According to an official report released by Bolivian newspaper El Deber, the Bolivian airplane in which Brazilian Chapecoense football club was traveling, and that crashed on November 28th, had at least five observations: the aircraft was not supposed to take off.
The press published some details of the flight plan delivered by LaMia dispatcher Álex Quispe, one of the victims of the accident.
He gave that information to civil servant from the Administration and Auxiliary Services to Air Navigation (AASANA) Celia Castedo Monasterio, At Viru Viru airport, in Santa Cruz.
Castedo’s observations were:
-The flight range was not adequate.
-An alternate plan was needed.
-The report was poorly filled.
-Changes were necessary.
The main observation refers to the planned, flight time between Santa Cruz and the airport in Medellin: four hours and 22 minutes. That time was recorded for the same fuel range that the plane had.
The document describes the conversation between Castedo and Quispe. He told her that pilot Miguel Quiroga, who also died in the accident, gave that information and assured him that it was enough to reach their destination.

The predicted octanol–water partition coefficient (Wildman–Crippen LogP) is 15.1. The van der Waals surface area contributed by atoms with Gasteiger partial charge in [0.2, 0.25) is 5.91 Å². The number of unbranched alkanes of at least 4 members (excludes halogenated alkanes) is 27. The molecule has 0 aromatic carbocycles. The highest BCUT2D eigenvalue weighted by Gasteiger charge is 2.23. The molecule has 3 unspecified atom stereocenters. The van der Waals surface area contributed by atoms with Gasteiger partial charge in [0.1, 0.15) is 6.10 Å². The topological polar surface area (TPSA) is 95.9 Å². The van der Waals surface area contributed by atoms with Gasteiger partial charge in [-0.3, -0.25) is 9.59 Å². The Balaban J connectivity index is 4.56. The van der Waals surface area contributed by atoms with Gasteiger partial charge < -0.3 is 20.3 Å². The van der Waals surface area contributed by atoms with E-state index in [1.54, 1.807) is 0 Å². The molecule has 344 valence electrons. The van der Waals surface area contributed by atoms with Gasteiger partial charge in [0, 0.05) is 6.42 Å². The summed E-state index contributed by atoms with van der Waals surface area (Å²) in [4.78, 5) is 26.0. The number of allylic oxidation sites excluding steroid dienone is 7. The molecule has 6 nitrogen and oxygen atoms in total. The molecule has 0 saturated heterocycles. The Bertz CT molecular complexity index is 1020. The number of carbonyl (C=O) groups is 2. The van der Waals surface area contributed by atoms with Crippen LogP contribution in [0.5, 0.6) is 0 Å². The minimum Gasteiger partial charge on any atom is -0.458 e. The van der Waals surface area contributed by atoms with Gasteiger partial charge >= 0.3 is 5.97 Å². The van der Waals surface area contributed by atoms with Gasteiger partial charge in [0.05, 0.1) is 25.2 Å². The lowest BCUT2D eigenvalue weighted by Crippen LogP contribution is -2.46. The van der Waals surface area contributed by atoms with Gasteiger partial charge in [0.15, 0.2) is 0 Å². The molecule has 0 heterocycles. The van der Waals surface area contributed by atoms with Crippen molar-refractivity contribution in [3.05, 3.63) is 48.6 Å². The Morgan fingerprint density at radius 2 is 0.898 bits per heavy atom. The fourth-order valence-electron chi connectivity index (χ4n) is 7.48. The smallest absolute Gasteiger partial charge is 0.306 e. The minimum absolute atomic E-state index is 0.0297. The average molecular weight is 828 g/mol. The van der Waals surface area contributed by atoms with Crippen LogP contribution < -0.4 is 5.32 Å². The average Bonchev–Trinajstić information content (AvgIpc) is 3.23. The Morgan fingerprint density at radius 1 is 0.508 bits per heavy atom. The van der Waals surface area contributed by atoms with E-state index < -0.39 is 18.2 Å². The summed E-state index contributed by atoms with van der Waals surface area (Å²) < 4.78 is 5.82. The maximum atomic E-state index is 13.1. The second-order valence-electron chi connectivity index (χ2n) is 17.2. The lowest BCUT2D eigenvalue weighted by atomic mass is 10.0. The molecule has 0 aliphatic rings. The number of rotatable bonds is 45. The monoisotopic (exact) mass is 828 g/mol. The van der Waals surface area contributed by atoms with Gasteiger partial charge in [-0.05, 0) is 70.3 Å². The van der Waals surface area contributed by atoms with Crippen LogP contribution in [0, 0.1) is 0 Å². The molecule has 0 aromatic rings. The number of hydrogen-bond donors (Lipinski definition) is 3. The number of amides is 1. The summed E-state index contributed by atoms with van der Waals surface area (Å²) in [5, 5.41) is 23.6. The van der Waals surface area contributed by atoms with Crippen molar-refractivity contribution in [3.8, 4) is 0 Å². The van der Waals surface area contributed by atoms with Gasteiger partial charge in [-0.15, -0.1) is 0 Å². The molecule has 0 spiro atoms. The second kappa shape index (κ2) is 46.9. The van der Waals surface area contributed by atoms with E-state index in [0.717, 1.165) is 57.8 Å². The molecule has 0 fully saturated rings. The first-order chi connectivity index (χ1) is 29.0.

The official of AASANA included Quispe’s textual response in her report:
No, Mrs. Celia, I’ve had that range, it is enough … We’ll do it in less time, do not worry. It’s just like that, relax, that’s fine.
Although Castedo refused to receive the plan, the document was finally delivered to those in charge of controlling the flight in Cruceño territory and then to the national control, until its departure through the northern city of Cobija.
LaMia CEO, Gustavo Vargas, declared that the pilot had the option to go to Bogota in case of a fuel shortage.
According to Vargas, it was initially planned that the plane would recharge in Cobija but it didn’t happen due to the lack of time and the pilot could have done it in Bogotá if he needed fuel.
We have to investigate why he decided to go directly to Medellin,
LaMia plane crashed at just 17 kilometers from the airport runway. 71 people died and 6 people survived.
Twenty-Eight Chapecoense officials, members of the coaching staff and special guests of the Brazilian club, as well as twenty journalists and nine crew members were traveling on the aircraft.
According to a recording, the pilot informed about a total power failure and a fuel shortage to the control tower at Medellin airport before crashing.